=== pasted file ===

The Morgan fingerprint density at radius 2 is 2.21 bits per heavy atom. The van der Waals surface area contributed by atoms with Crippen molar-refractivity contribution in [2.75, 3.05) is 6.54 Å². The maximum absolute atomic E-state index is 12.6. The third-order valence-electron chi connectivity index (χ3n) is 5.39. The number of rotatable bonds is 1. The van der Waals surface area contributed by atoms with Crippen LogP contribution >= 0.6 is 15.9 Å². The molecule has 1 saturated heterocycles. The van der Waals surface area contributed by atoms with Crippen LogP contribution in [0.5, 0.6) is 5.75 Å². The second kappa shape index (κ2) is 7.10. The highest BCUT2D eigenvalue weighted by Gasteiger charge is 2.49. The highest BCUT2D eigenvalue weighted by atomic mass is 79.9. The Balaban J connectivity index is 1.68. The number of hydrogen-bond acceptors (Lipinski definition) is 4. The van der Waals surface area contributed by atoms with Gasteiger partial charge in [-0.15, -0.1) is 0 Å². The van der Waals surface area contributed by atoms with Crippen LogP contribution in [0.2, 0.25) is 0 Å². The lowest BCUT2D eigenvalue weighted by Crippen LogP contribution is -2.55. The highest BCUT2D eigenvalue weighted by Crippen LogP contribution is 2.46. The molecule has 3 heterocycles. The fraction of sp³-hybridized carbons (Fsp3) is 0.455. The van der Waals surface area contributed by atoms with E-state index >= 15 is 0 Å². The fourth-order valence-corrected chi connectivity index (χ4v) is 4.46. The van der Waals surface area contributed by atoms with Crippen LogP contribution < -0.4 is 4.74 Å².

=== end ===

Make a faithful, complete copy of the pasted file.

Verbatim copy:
The Morgan fingerprint density at radius 2 is 2.21 bits per heavy atom. The van der Waals surface area contributed by atoms with Crippen molar-refractivity contribution in [2.75, 3.05) is 6.54 Å². The maximum absolute atomic E-state index is 12.6. The third-order valence-electron chi connectivity index (χ3n) is 5.39. The number of rotatable bonds is 1. The van der Waals surface area contributed by atoms with Crippen LogP contribution >= 0.6 is 15.9 Å². The molecule has 1 saturated heterocycles. The van der Waals surface area contributed by atoms with Crippen LogP contribution in [0.5, 0.6) is 5.75 Å². The second kappa shape index (κ2) is 7.10. The highest BCUT2D eigenvalue weighted by Gasteiger charge is 2.49. The highest BCUT2D eigenvalue weighted by atomic mass is 79.9. The Balaban J connectivity index is 1.68. The number of hydrogen-bond acceptors (Lipinski definition) is 4. The van der Waals surface area contributed by atoms with Gasteiger partial charge in [-0.15, -0.1) is 0 Å². The van der Waals surface area contributed by atoms with Crippen LogP contribution in [0.2, 0.25) is 0 Å². The lowest BCUT2D eigenvalue weighted by Crippen LogP contribution is -2.55. The highest BCUT2D eigenvalue weighted by Crippen LogP contribution is 2.46. The molecule has 3 heterocycles. The fraction of sp³-hybridized carbons (Fsp3) is 0.455. The van der Waals surface area contributed by atoms with E-state index >= 15 is 0 Å². The fourth-order valence-corrected chi connectivity index (χ4v) is 4.46. The van der Waals surface area contributed by atoms with Crippen LogP contribution < -0.4 is 4.74 Å².